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Success for senior living operators will depend on finding ways to attract and keep high-quality employees, and the results of a new survey could help employers crack the code.

Work-life balance, flexibility, equity and the opportunity to learn new skills are now at the heart of career decisions, according to the findings of a large survey of employees by Randstad published in the 2024 Workmonitor report.

The talent company, based in the Netherlands, queried 27,000 workers in 34 markets across North and South America, Europe and the Asia Pacific region. The study did not focus on any one industry, but homing in on the US-related findings of the report could help senior living companies compete with other industries.

The top three most important factors when thinking about current or future jobs, US respondents said, are:

  1. Pay,
  2. Work-life balance and
  3. Job security and health insurance/healthcare benefits.

But Randstad’s CEO said that the new “ABCs of talent” are ambition, balance and connection, and that employers must embrace those factors if they want to gain a competitive advantage. Those are the factors, Sander van ‘t Noordende said, that are “driving the agenda in a talent-scarce world of work.”

Digging a little deeper into the study’s findings in the areas of motivation and ambition finds that workers are driven by more than just advancing on a career ladder. Fifty-four percent of US participants said that they would be happy to remain in a role if they liked it, even if there was no room to progress or develop.

Along those same lines, only 32% of US workers said they would leave a job if it did not offer opportunities for career progression. In fact, only 38% of US respondents said they wanted to assume more managerial responsibilities.

Not all senior living jobs lend themselves to remote work, but for those that do, it’s worth noting that US workers also said they want flexible workplaces. Forty-three percent of US respondents said they wouldn’t accept a job offer from an employer that couldn’t be flexible about work hours, and 39% of US participants said they wouldn’t accept a job if the employer wasn’t flexible about working location. A full 36% of US workers said that being able to work from home was nonnegotiable to them, and 32% of US participants said they would consider quitting if their employers asked them to spend more time working in the office.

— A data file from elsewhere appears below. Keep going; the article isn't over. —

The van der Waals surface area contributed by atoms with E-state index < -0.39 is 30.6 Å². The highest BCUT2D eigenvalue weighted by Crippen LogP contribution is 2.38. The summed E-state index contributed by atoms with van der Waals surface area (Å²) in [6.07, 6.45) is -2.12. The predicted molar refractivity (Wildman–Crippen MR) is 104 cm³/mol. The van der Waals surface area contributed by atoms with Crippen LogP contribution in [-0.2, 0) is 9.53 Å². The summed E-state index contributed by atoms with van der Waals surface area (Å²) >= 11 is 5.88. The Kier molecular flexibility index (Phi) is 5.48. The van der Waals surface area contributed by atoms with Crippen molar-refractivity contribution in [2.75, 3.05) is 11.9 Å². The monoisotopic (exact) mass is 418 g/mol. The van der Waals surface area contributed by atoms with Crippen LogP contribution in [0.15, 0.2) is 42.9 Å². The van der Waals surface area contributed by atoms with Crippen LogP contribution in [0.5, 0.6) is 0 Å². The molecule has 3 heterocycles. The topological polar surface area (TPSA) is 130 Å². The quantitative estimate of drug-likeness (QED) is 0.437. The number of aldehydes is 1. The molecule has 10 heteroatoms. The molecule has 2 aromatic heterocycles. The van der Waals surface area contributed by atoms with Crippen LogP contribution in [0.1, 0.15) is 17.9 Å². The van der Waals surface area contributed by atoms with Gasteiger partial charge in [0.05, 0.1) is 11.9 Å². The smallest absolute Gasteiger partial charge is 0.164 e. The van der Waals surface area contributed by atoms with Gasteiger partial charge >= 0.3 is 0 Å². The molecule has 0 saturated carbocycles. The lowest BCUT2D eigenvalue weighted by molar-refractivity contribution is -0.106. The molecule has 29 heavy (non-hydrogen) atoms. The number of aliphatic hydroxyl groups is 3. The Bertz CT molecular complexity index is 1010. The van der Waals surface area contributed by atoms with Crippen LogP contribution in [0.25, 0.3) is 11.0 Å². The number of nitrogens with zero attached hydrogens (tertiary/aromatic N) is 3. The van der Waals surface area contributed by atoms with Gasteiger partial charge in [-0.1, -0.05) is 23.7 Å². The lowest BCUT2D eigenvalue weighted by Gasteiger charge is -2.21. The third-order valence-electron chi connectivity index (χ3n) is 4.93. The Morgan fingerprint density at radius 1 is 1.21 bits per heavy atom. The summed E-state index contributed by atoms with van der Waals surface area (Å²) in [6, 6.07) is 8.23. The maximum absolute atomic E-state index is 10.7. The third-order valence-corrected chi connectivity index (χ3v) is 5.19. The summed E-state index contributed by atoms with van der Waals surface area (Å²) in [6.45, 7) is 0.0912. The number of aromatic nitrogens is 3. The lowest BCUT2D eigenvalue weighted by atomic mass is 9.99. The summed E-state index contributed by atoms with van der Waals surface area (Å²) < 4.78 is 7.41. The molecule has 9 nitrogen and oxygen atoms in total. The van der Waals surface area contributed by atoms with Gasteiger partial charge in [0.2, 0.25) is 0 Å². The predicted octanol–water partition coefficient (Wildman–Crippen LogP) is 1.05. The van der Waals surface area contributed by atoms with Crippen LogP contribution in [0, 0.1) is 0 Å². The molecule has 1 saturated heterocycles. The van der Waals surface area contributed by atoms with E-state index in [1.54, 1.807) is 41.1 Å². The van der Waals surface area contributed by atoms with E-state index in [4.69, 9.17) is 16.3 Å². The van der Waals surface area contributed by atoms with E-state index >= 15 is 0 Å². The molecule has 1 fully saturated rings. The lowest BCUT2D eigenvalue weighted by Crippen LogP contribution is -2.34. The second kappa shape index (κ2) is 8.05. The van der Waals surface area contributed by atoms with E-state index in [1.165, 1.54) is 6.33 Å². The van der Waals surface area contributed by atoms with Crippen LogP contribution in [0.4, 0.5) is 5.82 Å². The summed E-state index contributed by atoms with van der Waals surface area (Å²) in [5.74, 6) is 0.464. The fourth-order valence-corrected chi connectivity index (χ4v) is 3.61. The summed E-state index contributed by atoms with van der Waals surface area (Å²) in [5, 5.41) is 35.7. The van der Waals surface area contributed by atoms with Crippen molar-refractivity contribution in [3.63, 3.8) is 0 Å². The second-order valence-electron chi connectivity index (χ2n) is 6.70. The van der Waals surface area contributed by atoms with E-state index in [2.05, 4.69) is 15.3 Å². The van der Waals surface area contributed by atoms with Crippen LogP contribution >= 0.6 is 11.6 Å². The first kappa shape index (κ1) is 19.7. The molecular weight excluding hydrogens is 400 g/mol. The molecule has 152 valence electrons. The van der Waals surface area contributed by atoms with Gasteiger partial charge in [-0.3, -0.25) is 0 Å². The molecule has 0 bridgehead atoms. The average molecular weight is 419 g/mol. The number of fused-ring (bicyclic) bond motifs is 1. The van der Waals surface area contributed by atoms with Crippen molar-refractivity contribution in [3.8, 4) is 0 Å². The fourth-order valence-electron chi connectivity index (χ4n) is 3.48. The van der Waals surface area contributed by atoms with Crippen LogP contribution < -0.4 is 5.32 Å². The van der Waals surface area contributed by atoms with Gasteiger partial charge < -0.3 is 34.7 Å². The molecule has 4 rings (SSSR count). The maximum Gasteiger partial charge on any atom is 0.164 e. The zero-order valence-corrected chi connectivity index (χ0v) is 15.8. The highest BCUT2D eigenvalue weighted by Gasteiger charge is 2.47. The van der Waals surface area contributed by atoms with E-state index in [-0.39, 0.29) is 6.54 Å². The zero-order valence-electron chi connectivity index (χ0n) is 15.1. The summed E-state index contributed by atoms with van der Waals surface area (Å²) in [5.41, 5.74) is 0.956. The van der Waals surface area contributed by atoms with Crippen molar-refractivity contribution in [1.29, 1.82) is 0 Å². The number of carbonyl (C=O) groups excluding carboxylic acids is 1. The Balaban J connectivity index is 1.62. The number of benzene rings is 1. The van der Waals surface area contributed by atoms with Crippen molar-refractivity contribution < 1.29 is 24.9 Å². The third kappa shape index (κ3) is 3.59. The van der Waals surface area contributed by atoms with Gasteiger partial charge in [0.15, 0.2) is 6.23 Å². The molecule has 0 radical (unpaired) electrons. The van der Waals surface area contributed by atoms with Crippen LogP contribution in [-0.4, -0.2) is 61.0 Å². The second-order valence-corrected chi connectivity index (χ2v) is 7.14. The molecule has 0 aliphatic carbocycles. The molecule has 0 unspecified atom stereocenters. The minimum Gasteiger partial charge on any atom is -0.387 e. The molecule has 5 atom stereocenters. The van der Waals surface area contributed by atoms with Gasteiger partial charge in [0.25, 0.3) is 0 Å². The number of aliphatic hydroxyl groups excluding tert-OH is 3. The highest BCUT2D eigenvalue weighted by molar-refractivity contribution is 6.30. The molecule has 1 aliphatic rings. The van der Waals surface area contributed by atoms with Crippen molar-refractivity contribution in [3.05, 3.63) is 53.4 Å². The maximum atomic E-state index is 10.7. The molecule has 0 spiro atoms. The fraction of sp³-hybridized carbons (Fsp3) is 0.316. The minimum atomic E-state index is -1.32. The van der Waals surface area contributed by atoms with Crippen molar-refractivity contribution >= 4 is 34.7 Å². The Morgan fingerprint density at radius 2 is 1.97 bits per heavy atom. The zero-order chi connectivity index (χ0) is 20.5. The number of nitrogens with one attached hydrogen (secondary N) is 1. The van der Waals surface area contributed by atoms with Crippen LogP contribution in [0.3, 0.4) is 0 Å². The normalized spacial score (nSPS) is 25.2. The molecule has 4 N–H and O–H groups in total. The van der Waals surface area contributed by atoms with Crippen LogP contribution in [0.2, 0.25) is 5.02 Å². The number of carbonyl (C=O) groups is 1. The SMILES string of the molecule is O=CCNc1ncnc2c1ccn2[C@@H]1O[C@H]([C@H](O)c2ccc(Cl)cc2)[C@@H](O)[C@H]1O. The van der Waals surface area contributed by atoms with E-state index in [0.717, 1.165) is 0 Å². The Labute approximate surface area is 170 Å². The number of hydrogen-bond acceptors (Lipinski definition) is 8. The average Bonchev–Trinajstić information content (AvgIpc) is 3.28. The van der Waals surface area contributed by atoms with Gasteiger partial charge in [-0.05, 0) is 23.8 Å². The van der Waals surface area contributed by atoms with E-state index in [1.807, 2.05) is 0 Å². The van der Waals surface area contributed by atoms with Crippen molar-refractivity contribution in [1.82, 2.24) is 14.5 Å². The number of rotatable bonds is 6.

Additionally, 28% of US workers said they had made arrangements in their lives based on the assumption that working from home was here to stay, although 28% of US respondents said that their employers expected them to be in the office more than they did six months ago. Also, 80% of US workers said that they work in the same location as their colleagues.

A company’s efforts to promote equity are important to many employees and potential employees, with 35% of US participants in the research saying that they wouldn’t accept a job offer if they didn’t agree with the viewpoints of a company’s leaders, and 32% saying that they wouldn’t accept a position from an organization that wasn’t making an effort to improve its diversity and equity. An equal percentage (32%) of US respondents said that they would not accept an offer if the business did not align with their values on social and environmental issues.

Toward that end, US workers said that the three most important equity, diversity, inclusion and belonging initiatives or policies are:

  1. Gender pay equity,
  2. Family leave for everyone and 
  3. A diverse workforce.

US workers also showed an interest in keeping up to date on their skills to keep them attractive to employers, and 49% of US respondents said that their employers were helping them in that regard. A full 32% said they would not accept a job offer if it didn’t include learning and development opportunities, and 25% of US participants said that they would quit a job if they weren’t offered such opportunities.

US respondents said that they were most interested in learning and development opportunities related to:

  1. Well-being and mindfulness, artificial intelligence and tech literacy,
  2. Coaching and mentoring,
  3. Communication and presentation skills and
  4. Programming and coding.

No one-size-fits-all approach

Although the findings certainly are food for thought, van ‘t Noordende said that, unfortunately for employers in the United States and elsewhere, “There’s no one-size-fits all approach, as workers’ ambitions, motivations and priorities are becoming more fragmented and personalized.”

Therefore, the CEO added, “It’s crucial that employers communicate regularly with talent about their wants and needs, whether that be flexible work, career aspirations or learning and development opportunities.”

In that way, his advice means that the solution to employee retention hasn’t really changed. But employers must commit to the work. 

“Embodying a talent-first mindset and truly understanding their personal motivations and priorities will help set businesses apart,” he said.

Read the whole report here.

Lois A. Bowers is the editor of McKnight’s Senior Living. Read her other columns here. Follow her on X (formerly Twitter) at Lois_Bowers.